What Are the Five Main Principles That Form the Foundation of Occupational Hygiene?
Five principles of occupational hygiene form the basis for ensuring health and safety in the workplace, and employers should be aware of what this entails. Some occupations, such as mining, construction and power generation, are fraught with dangers and tend to be frequent sources of accidents and even fatalities. However, there is far less awareness of the less obvious hazards that threaten workers in most jobs.
According to the Human Capital Review, absenteeism in South Africa could be costing employers as much as R19 billion annually. Although the pandemic has been responsible for a spike in absenteeism, a vast percentage of that staggering figure directly results from work-related injuries or illnesses and could be prevented if employers adopt a suitable industrial hygiene programme. Following the publication of the Occupational Health and Safety Act of 1993, this option is now available to employers nationwide and is founded on five main principles as follows:
- Anticipation: One of the main requirements of occupational hygiene is to anticipate what might threaten the health and safety of those in the workplace. The process requires surveying its layout, tasks, processes, materials used, and worker behaviour and might also include an inventory of hazardous chemicals where relevant.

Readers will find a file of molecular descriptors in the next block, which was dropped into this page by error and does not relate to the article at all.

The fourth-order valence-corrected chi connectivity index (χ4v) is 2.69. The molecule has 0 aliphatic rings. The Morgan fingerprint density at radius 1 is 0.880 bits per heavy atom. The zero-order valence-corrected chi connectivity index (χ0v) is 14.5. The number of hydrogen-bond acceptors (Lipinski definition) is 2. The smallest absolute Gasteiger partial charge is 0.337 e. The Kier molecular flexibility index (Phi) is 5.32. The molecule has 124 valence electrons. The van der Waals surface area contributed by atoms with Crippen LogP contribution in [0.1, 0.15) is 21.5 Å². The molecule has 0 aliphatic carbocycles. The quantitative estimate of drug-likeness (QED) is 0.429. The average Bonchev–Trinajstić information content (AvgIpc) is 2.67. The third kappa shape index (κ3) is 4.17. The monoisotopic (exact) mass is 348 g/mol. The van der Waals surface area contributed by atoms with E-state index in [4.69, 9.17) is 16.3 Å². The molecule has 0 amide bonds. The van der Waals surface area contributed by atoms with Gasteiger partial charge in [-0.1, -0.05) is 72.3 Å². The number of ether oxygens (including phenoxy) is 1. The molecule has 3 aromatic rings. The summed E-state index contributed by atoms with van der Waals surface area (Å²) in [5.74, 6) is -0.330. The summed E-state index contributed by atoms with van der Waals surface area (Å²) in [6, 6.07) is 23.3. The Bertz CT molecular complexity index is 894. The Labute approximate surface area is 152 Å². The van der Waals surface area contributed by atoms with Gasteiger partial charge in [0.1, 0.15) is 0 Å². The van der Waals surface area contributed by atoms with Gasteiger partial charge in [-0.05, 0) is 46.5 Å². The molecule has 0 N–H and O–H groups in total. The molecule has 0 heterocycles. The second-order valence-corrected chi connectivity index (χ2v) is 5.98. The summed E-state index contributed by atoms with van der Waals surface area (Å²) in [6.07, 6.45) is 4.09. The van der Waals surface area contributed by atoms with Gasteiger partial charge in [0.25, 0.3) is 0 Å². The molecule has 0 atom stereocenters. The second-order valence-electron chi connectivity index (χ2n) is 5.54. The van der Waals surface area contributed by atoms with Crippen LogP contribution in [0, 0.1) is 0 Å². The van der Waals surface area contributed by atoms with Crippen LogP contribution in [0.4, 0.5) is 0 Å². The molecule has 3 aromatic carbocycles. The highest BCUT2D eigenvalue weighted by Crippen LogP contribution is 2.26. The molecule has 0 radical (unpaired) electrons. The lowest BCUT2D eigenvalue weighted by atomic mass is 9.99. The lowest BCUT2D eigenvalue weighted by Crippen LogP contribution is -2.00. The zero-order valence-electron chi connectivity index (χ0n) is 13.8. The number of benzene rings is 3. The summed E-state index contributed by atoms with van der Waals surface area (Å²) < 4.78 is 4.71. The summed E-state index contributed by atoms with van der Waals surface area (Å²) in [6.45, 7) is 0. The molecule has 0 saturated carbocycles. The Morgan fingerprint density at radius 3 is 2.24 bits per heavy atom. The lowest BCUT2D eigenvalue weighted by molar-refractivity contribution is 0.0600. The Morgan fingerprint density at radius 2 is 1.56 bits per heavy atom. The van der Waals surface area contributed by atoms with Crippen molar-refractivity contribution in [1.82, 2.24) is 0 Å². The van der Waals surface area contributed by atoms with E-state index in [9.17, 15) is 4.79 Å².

- Recognition: A crucial component of the survey process is to identify anything that might pose a potential health hazard. The focus is mainly on physical, chemical or biological hazards. Could poor ventilation be increasing the risk of dust inhalation or toxic gases? However, the survey may also extend to ergonomics or include factors that might adversely impact a worker’s mental well-being.
- Evaluation: Following the anticipation and recognition of potential workplace hazards, the next step in the occupational hygiene process must be to determine how much of a threat to worker health and safety they might be. For example, the body may tolerate trace amounts of certain potentially toxic chemicals in the air with no short- or long-term ill effects. Determining the seriousness of such hazards requires close monitoring with specialised instruments to ensure their concentration does not exceed local occupational exposure limits.
There are similar criteria governing exposure to physical hazards, such as the repeated, prolonged exposure of workers to loud noise and the associated risk of noise-induced hearing loss (NIHL). A single exposure to levels above 85 decibels throughout an eight-hour shift is known to cause irreversible hearing loss, which worsens with each subsequent exposure. Workspace and personal monitoring are essential to identify those at risk of NIHL.
- Control: Workers must be adequately safeguarded when the risk posed by a given hazard is unacceptable by introducing adequate control measures. Such steps might focus on reducing or eliminating the risk or, where this is impractical, providing personal protection, such as earplugs, insulated clothing or masks.
- Confirmation: The process does not end with the implementation of control measures. Further monitoring will be necessary to determine their effectiveness and will require diligent record-keeping to indicate where corrective action may still be necessary.
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